Barring the pandemic bonanza years, box rates on the transpacific are soaring to highs not seen since 2012 for this time of year, a testament to carriers’ tight capacity discipline amid what some are labelling as a disappointing peak season.
Drewry’s latest spot rates on the Shanghai – Los Angeles route soared by 6% yesterday to $2,087 per feu, a fourth consecutive week of gains.
Noting the strong figures, Lars Jensen, CEO of consultancy Vespucci Maritime, observed via LinkedIn, the rates to the US west coast are now 42% ahead of the same time in 2019 before the pandemic.
“If we disregard the extremes of 2020-2022 then we have to go 11 years back to 2012 to find a rate higher than this in the last week of July,” Jensen noted.
Rates to the US east coast are also on an upward swing, now at $3,049 per feu according to Drewry, which makes them 12% ahead of the same time in 2019.
Capacity discipline is supporting container rates in near term, a new report HSBC argued this week, noting the growth in blank sailings. C.H. Robinson saw carriers blanking 14% of capacity to the US west coast in July versus June, whereas Alphaliner reported 20% of capacity was withdrawn from transpacificroutes as of 21 July versus a year ago.
Judah Levine, head of research at box booking platform Freightos, said the rate increases come alongside reports of full vessels and even containers getting rolled to later sailings.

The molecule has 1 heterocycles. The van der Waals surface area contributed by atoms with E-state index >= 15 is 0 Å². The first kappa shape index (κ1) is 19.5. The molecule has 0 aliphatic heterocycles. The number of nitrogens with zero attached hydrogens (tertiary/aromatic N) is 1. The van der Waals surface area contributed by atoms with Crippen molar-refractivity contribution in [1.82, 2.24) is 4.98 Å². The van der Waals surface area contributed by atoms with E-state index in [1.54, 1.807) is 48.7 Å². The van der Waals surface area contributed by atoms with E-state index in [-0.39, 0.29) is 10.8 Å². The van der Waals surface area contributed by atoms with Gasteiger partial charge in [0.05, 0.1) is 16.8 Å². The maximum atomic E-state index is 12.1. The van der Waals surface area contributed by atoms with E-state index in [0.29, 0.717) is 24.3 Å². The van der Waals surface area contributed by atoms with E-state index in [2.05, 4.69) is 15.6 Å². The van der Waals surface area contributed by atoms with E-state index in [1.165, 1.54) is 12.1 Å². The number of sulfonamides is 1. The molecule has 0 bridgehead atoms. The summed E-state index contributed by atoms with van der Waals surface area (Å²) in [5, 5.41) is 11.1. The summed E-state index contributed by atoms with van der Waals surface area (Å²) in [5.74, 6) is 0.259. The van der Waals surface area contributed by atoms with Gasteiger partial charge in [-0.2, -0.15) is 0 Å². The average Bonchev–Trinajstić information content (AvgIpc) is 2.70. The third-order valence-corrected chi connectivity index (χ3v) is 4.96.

“Taken together, these developments likely reflect the beginning of a peak season increase in demand. But, while blanked sailings usually decrease during peak season, reports of increases in capacity reductions suggest that carriers are nonetheless facing an oversupplied market and need to reduce capacity in order to realise volume increases in the form of higher spot rates,” Levine said.
This challenge is only getting bigger as the delivery of new vessels will push transpacific capacity up 19% higher than last year by the end of August.
According to Linerlytica there is growing optimism for the August 1 $500 rate hike, especially on the transpacific where utilisation has been “very strong”.
“Active capacity management does appear to be at least one of the factors behind the recent increase in the transpacific spot rates, whereas a lack of sufficient capacity management is a factor behind the Asia-Europe and Atlantic spot rates not faring very well,” analysts at Sea-Intelligence noted on Sunday, adding: “Unless the major carriers are intent on a price war, and hence giving up substantial amounts of the cash reserves from 2021-2022, we would expect a substantial increase in blank sailings on all three east-west trades in the coming months.”
The carrier discipline comes at a time where many experts are questioning just how strong demand is.
Logistics giant Kuehne+Nagel, for one, believes that 2023 will not see a typical peak season.
“Unfortunately . . . there is no peak season to be expected in 2023. There are no signals either on air or sea, at least not for the time being, so we have to be very cautious on that,” said CEO Stefan Paul during a quarterly call with analysts this week.
“But we do believe that we may be near an inflection point with a potential to return to a positive year-on-year volume growth versus easier comps in the second half,” he added.